UAE economy projected to grow over 6 per cent in 2022, says IMF


The Fund expects UAE’s non-hydrocarbon growth to be around 4 per cent in 2023.

Inayat-ur-Rahman, Business Editor

The UAE economy is projected to grow above 6 per cent in 2022, after expanding by 3.8 per cent in 2021, the International Monetary Fund has said.

The IMF’s Ali Al-Eyd, who met with UAE authorities to discuss the strong economic growth, said: “Economic growth has been robust this year, led by a strong rebound in tourism, construction, and activity related to the Dubai World Expo, as well as higher oil production in line with the Opec+ production agreements.

“Inflation has risen with global trends and is expected to average just over 5 percent this year. Fiscal and external surpluses have increased further, benefiting from the higher oil prices as well as the removal of the temporary COVID-crisis related fiscal support to businesses and households as the pandemic has gradually waned. Increased global uncertainty led to larger financial inflows, contributing to rapid real estate price growth in some segments.” The Washington-based lender said.

“Looking ahead, the UAE economic outlook remains positive, supported by domestic activity. We expect non-hydrocarbon growth to be around 4 per cent in 2023 and to accelerate over the medium-term with the implementation of ongoing reforms. Inflationary pressures are projected to moderate gradually, including from the impact of tightening financial conditions. Further development of domestic capital markets, including through the issuance of local currency debt by the federal government will also support growth,” the IMF official said.

“Nevertheless, the outlook is subject to significant external uncertainties, including the impacts of global economic and financial headwinds, geopolitical developments, and the recently announced Opec+ production cuts. However, higher oil prices and healthy fiscal buffers help mitigate risks, while enhancing reform efforts would pose upside risks to medium-term growth.”

“Given the macroeconomic outlook, near-term policies should focus on ensuring sustainable growth and maintaining financial stability, while guarding against inflationary outcomes. In this connection, we welcome the targeting of temporary fiscal support to the most vulnerable to alleviate the impact from higher inflation but note the importance of maintaining a prudent overall fiscal stance, supporting efforts to mitigate inflation, and enhancing buffers to ensure medium-term sustainability.”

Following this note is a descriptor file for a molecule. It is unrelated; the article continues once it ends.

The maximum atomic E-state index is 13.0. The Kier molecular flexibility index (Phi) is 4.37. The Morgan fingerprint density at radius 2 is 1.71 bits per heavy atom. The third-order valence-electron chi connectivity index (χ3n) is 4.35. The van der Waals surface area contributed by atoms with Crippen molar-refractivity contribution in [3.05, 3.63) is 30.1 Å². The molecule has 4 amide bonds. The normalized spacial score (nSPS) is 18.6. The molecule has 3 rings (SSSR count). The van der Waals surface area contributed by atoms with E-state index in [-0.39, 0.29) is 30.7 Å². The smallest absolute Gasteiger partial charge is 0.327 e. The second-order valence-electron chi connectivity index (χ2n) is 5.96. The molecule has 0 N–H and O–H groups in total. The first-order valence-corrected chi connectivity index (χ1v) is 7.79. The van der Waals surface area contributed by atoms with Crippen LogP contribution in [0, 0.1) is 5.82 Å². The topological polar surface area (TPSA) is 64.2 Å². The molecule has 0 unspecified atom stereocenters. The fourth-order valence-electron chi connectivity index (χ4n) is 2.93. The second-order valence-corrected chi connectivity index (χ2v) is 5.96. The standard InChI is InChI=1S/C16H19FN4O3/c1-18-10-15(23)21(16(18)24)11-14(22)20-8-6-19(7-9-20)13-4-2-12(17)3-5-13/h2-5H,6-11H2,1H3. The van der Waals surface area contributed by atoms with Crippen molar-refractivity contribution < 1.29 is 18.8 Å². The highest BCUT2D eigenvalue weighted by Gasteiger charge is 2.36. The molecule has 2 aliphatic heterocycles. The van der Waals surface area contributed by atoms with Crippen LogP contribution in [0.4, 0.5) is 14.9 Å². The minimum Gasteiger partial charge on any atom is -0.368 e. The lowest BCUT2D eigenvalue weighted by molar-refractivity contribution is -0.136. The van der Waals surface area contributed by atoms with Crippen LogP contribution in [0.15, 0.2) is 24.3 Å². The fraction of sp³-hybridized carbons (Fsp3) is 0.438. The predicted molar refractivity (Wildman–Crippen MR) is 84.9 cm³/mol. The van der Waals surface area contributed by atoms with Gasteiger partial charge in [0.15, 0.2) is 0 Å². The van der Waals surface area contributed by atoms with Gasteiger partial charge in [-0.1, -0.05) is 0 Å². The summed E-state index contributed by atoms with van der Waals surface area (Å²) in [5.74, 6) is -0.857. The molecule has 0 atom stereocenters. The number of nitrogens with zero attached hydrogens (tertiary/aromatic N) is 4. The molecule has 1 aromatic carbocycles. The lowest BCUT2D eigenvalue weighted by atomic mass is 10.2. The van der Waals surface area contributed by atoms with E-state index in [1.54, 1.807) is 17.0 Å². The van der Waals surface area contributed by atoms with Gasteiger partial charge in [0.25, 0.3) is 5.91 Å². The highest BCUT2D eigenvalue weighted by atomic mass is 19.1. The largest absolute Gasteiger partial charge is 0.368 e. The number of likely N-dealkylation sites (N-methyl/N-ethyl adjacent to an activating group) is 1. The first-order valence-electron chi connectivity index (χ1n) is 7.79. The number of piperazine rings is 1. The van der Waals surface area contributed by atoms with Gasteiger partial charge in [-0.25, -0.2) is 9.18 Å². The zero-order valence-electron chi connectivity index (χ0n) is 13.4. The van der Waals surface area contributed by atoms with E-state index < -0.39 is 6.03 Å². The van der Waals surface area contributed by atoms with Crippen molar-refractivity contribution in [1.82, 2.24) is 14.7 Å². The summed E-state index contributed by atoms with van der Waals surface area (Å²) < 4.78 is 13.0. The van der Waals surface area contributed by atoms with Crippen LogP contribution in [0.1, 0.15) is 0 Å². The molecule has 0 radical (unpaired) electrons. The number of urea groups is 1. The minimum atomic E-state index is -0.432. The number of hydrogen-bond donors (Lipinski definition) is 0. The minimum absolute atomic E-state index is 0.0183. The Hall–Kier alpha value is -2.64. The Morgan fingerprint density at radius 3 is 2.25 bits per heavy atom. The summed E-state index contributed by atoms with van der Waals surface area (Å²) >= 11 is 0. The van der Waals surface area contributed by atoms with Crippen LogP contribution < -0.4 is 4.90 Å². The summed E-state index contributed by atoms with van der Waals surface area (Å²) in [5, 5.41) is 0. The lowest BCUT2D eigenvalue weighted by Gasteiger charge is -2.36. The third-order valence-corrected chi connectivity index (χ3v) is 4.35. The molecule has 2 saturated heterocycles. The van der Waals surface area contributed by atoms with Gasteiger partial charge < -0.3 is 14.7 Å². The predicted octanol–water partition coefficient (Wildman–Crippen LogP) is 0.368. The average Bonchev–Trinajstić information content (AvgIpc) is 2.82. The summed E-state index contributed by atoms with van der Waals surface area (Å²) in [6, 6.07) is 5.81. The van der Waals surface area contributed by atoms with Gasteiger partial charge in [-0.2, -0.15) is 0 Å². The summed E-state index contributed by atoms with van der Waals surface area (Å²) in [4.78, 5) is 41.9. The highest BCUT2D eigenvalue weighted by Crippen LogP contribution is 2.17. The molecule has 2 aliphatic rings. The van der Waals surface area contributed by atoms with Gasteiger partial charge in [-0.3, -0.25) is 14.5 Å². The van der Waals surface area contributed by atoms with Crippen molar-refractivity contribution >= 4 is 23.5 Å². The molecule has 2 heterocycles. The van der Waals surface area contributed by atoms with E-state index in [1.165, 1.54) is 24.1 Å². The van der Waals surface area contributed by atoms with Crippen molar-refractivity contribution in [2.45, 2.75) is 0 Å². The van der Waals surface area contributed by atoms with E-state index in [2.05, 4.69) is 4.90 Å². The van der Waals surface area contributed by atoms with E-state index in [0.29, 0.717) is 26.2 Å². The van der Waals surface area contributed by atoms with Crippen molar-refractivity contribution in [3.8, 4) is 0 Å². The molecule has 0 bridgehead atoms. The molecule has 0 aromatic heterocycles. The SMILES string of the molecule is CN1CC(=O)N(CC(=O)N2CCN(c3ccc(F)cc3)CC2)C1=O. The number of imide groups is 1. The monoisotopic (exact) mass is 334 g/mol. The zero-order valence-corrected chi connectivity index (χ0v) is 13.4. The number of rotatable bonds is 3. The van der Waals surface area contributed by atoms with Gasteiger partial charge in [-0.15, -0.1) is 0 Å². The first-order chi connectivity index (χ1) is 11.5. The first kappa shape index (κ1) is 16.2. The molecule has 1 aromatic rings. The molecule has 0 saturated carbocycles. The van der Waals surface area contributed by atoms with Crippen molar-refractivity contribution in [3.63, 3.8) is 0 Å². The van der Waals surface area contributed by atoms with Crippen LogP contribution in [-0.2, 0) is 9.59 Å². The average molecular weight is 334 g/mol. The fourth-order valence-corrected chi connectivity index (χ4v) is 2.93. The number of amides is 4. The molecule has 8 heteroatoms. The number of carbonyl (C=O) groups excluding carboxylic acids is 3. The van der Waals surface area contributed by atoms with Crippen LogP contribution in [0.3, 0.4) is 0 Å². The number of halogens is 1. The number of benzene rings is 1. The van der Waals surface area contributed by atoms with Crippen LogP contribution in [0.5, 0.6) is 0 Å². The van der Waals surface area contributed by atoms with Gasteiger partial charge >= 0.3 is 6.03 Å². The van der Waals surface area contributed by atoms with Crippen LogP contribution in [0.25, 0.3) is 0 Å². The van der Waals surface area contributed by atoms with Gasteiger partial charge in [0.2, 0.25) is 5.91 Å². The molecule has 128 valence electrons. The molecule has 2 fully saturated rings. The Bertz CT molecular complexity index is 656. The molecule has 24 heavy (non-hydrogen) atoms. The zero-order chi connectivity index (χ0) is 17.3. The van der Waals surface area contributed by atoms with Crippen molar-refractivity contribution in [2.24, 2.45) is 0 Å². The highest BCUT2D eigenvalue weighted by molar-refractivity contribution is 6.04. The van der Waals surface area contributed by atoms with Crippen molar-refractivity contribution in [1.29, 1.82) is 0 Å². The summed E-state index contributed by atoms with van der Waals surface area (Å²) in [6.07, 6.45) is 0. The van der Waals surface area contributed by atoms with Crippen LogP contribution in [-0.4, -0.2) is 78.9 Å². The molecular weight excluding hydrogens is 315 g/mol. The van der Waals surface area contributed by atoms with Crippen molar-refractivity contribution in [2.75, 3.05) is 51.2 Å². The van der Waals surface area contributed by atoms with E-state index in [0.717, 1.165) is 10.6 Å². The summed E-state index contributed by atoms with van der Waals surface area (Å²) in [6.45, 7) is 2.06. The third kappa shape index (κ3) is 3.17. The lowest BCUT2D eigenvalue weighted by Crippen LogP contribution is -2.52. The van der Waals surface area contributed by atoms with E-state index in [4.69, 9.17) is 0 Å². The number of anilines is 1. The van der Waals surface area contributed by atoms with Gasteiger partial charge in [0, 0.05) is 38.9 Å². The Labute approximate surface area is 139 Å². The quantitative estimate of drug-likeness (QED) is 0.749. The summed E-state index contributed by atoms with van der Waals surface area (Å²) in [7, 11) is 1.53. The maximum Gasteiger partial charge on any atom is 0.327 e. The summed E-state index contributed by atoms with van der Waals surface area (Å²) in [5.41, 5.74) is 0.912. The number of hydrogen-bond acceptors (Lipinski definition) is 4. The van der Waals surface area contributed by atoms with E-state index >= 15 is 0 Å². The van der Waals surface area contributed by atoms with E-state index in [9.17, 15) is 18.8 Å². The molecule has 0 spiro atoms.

“Banks have adequate capital overall and abundant liquidity, and asset quality has improved modestly from pandemic-era peaks. Domestic private sector credit growth has improved. Real estate price developments and expected further tightening of financial conditions underscore the importance of continued close monitoring of financial stability. We welcome continued efforts by the Central Bank of the United Arab Emirates to strengthen the macro-prudential framework and promote the effective management of non-performing loans.”

“Major efforts have been advanced under the National AML/CFT Strategy and Action Plan to further strengthen the regulatory regime to ensure its effectiveness, in line with the enhanced monitoring under the Financial Action Task Force recommendations and should be continued.

“Looking to the medium-term, we welcome the planned fiscal reforms, including the expected introduction of a corporate income tax and gradual phasing out of business fee structures. These should be further advanced to underpin a gradual, growth friendly fiscal consolidation in the context of a strong medium-term fiscal framework to maintain fiscal sustainability. Enhancement and careful coordination of emirate-specific fiscal anchors and rules would ensure a unified national fiscal stance.”

“Reforms under the UAE 2050 Strategy are welcome and should be sustained, with a focus on diversification of the economy, to ensure a balanced energy transition and strong long-term economic growth. Although the UAE has made significant progress on climate initiatives, prioritization should be given to low-carbon investments with the greatest economic significance and highest potential to reduce emissions and energy intensity. This will be aided by ongoing major investments in renewable energy sources and work to develop a green taxonomy and mainstream green and sustainable finance.”

“Ongoing structural reforms, such as those to support private sector employment and female labour force participation, increase trade and foreign investment, and harness the benefits of technology and education will help deliver sustainable and inclusive growth. Further enhancing cooperation across individual emirates, including on the collection, sharing, and dissemination of economic data, will buttress these efforts.”  Al Eyd concluded.

Meanwhile, the International Monetary Fund said its executive board on Monday completed its first review of Mozambique’s three-year loan program, allowing for an immediate disbursement to Maputo of about $59.26 million.

The review brings total disbursements under the $456 million Extended Credit Facility program approved in May to about $150 million to date, the IMF said.

The IMF said Mozambique’s implementation of the loan program’s policy requirements was “strong,” despite a challenging global environment that has pushed inflation into the double digits due to high food and fuel prices.


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